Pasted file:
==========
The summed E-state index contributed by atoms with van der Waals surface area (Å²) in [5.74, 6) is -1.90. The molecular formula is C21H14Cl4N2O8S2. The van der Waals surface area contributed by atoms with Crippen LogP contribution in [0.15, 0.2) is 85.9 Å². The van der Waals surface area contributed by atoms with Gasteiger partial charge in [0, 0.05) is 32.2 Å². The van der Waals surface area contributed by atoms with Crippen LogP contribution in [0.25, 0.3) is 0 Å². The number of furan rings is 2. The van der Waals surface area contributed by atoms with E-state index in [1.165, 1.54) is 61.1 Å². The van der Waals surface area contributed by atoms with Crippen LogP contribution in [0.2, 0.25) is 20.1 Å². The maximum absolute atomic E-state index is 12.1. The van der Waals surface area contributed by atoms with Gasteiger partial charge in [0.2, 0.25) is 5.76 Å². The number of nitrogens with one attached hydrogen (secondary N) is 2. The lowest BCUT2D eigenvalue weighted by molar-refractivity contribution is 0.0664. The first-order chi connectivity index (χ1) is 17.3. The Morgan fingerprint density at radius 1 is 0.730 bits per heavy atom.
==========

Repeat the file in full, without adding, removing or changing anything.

The summed E-state index contributed by atoms with van der Waals surface area (Å²) in [5.74, 6) is -1.90. The molecular formula is C21H14Cl4N2O8S2. The van der Waals surface area contributed by atoms with Crippen LogP contribution in [0.15, 0.2) is 85.9 Å². The van der Waals surface area contributed by atoms with Gasteiger partial charge in [0, 0.05) is 32.2 Å². The van der Waals surface area contributed by atoms with Crippen LogP contribution in [0.25, 0.3) is 0 Å². The number of furan rings is 2. The van der Waals surface area contributed by atoms with E-state index in [1.165, 1.54) is 61.1 Å². The van der Waals surface area contributed by atoms with Crippen LogP contribution in [0.2, 0.25) is 20.1 Å². The maximum absolute atomic E-state index is 12.1. The van der Waals surface area contributed by atoms with Gasteiger partial charge in [0.2, 0.25) is 5.76 Å². The number of nitrogens with one attached hydrogen (secondary N) is 2. The lowest BCUT2D eigenvalue weighted by molar-refractivity contribution is 0.0664. The first-order chi connectivity index (χ1) is 17.3. The Morgan fingerprint density at radius 1 is 0.730 bits per heavy atom.